Not just food, clothing and shelter — Downtown Mission needs to move to provide more services
'Some days all the seats are taken and people are lined up waiting to get in'
The Downtown Mission's executive director said community response to their new home has been mostly positive so far.
About 40 people stopped by an open house Monday night to learn about the Mission's plans for moving to the central branch of the Windsor Public Library.
Developer Peter Valente is one of people who have expressed concerns about the new location. Valente is building condos in the neighbourhood and was worried about homeless people "milling around."
Executive director Ron Dunn met with Valente early on to hear his concerns.
"Everybody has the same right," said Dunn. "We need to find ways to coexist regardless of your financial ability."
His conversation with Valente included putting the entrance at the back of the building. Dunn hoped the town hall would help answer questions other people might have.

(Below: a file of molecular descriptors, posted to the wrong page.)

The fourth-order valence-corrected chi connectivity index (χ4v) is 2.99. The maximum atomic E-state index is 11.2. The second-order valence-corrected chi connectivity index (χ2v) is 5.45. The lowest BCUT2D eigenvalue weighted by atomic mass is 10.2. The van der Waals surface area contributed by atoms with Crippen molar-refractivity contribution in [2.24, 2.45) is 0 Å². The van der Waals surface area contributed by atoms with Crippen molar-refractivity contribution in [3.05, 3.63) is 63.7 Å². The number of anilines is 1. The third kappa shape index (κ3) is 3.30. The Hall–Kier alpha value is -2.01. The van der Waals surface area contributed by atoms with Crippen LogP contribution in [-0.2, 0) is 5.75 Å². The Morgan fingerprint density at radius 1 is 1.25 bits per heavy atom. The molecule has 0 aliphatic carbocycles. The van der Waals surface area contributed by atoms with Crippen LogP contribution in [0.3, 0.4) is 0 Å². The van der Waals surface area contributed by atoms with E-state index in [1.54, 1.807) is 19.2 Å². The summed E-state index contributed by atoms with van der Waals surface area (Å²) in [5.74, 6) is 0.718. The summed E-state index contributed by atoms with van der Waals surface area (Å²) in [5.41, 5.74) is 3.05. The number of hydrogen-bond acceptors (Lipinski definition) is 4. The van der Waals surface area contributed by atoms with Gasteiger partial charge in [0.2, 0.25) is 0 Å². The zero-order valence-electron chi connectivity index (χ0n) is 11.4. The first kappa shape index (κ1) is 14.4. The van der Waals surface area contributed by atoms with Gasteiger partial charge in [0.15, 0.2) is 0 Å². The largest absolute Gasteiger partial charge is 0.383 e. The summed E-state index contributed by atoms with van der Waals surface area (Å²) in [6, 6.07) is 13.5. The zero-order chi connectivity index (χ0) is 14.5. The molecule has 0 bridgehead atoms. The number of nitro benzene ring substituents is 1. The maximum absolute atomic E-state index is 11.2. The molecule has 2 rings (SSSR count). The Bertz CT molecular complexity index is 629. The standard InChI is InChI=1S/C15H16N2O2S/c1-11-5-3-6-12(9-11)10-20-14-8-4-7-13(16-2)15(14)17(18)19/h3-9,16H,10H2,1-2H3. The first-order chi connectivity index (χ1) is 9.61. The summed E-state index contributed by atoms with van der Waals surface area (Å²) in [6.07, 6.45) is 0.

"The big question is what does the downtown look like without the mission there?" said Dunn.
The Mission has turned to "all three" levels of government for funding, said Dunn.
The building itself cost $3.6 million. It will cost about $5.5 million more to retrofit the library into what it needs to be for the mission's purposes.
"It's easy, if you've been to the mission," to see why a new building warrants more than $9 million, said Dunn.
"We're no longer food, clothing and shelter," said Dunn. "We're offering all kinds of added services. That requires a facility to do it in."
Rukshini Ponniah-Goulin, director of development for The Downtown Mission, said their current building is in a very residential neighbourhood — but that a lot of the people who live in the apartment buildings near their new home come to the mission for different services.
"Our dining hall is small, meant to only hold about 100 people for any given serving," said Ponniah-Goulin. "We are now seeing more than 200 people at some of our lunches. Some days all the seats are taken and people are lined up waiting to get in."
Ponniah-Goulin said the kitchen serves more than 400 hot meals each day, in addition to helping with the food bank and sanctuary programs — that brings the total meals served each day to about 900.
There's another town hall meeting on Monday for Windsorites to get their questions answered about the move.